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Number of high-earning FSA staff trebles

The number of FSA staff paid over £100,000 has trebled in the past four years.

Figures obtained by the Financial Times through a freedom of information request show the FSA had 241 staff paid more than £100,000 in March 2010, compared to 81 in March 2006.

During the same period total FSA staff numbers increased 20 per cent to 3307, acccording to the FT report.

An FSA spokeswoman told the paper the regulator needs to attract and retain high-quality people “so needs to offer attractive packages, especially when competing with the private sector for specialist talent”.


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There are 14 comments at the moment, we would love to hear your opinion too.

  1. Here we go again. Whilst the IFA market is being screwed by the FSA we see their staff increasing with high salaries and bonuses. If they have taken on high calibre staff what did they do before hand obviously not financial services.

  2. Here we go again. Narrow-minded, ill-informed diatribe which ignores the fact that the FSA’s remit extends beyond IFAs into difficult territory.

  3. Did not do a very good job regulating the banks did they????

  4. Robert Donaldson 31st August 2010 at 9:50 am

    I agree with the second comments, it is about time the anonymous tag was removed. Some people are just using this blog as a chance to constantly knock the FSA. Whilst I would now wish to defend them can we not show that we are grown up!

  5. Re Anonymous @ 9.42.
    By definition you must mean IFAs are not difficult territory? Why then are they more heavily regulated than those who may be considered difficult?
    Perhaps you have been on the receiving end of the big salary/bonus payments at the FSA?
    The regulator continues to interfere with adviser charging, aiming to drive it as low as possible, whilst at the same time forcing advisers to pay more and more in order to line its own pockets.
    Not so much ill informed diatribe as blatently obvious.

  6. ..where, as far as I can see, they have also also failed the consumer, and the general public, but on a grander scale. Let’s chuck more money at the problem.

  7. Anon 0942 again… I’m willing to bet that few other commentators on here have worked in the industry, consulted to it and worked for the FSA. And I’ve got level six quals. And continuous financial services experience dating back to the implementation of the 1986 act.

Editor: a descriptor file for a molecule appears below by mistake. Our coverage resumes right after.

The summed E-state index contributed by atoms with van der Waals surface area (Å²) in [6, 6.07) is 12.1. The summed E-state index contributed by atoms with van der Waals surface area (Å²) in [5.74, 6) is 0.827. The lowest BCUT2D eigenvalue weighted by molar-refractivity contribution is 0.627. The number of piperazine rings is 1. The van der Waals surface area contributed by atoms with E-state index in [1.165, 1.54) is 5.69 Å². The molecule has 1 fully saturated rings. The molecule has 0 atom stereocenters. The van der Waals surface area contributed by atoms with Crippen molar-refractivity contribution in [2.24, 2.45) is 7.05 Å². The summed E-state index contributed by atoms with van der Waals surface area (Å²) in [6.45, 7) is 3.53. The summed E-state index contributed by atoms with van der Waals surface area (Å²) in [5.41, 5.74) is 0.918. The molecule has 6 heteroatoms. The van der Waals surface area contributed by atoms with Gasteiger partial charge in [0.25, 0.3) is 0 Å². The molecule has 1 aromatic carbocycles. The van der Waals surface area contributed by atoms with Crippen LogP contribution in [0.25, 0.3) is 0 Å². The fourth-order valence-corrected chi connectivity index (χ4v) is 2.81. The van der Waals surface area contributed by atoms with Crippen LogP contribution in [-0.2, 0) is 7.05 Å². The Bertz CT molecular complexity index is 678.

I know ignorance and small-mindedness when I see them.

  8. Those who can do. Those who cannot, regulate.
    Why not, when as a regulator, you can earn more than if you did a hard days work.
    There is nothing ignorant or small minded in speaking out about the abuse of power when you see it.

  9. So 8 comments and 6 of them anonymous. Is it any wonder our industry struggles to have its voice heard when no-one is willing to put their names to anything (and please don’t use the tired old line that “they” will come for you!).

  10. “So 8 comments and 6 of them anonymous.” I think that would be SEVEN, Josef K. Love the pseudonym, but it’s probably wasted on a fair proportion of the readership…

  11. Gregor Johnston 31st August 2010 at 3:57 pm

    Josef K? Who wished he could be anymous but instead found himself the impotent (and innocent, incidentally) victim of a futile, unnaccountable and self-serving legalistic bureacracy?

    Whether or not the name and comment are intended to be ironic, I simply don’t trust the FSA enough to have them link me and my firm to any criticism of them.

    As we all know, dealing with the FSA, even when nothing is wrong, is time-consuming and disruptive. If I thought I could have a grown-up critical dialogue with the FSA without fear of negative repercussions (no, not being ‘disappeared’ KGB-style – we are not paranoid fantasists – just being severely inconvenienced until we come round to seeing and doing trivial things their way), rest assured I would not be anonymous.

    However, the balance of power in FSA-IFA dialogue and relationships is grotesquely skewed and, in any limited dealings I have had with them, they have never come across as willing or able to do anything other than coerce.

    He may not have been Kafka, but I am reminded of Brian Clough explaining that, when he had a disagreement with any of his players, the two of them would sit down and talk about it, then agree he was right. Like the FSA, I doubt Cloughie was as pleasant an autocrat in those one-to-ones as his jovial recounting of them might suggest.

    I therefore suspect the number of anonymous comments here reflects a general lack of trust in the regulator’s ability to accept criticism pragmatically and the perception that the risk of additional attention from the regulator is real enough to take evasive measures.

    btw, can we assume ‘Adam Smith’ is not a pseudonym? Just joking…….

  12. Perhaps it is not the FSA the anonymous people are afraid of. Perhaps it is the Committee of affairs they fear.

  13. Anon 11:06.

    “ignorance and small mindedness”

    You have obviously had your snout in the trough.

    In my view anonimity + vitriol = cowardice.


  14. I am not an FSA number I am an IFA.

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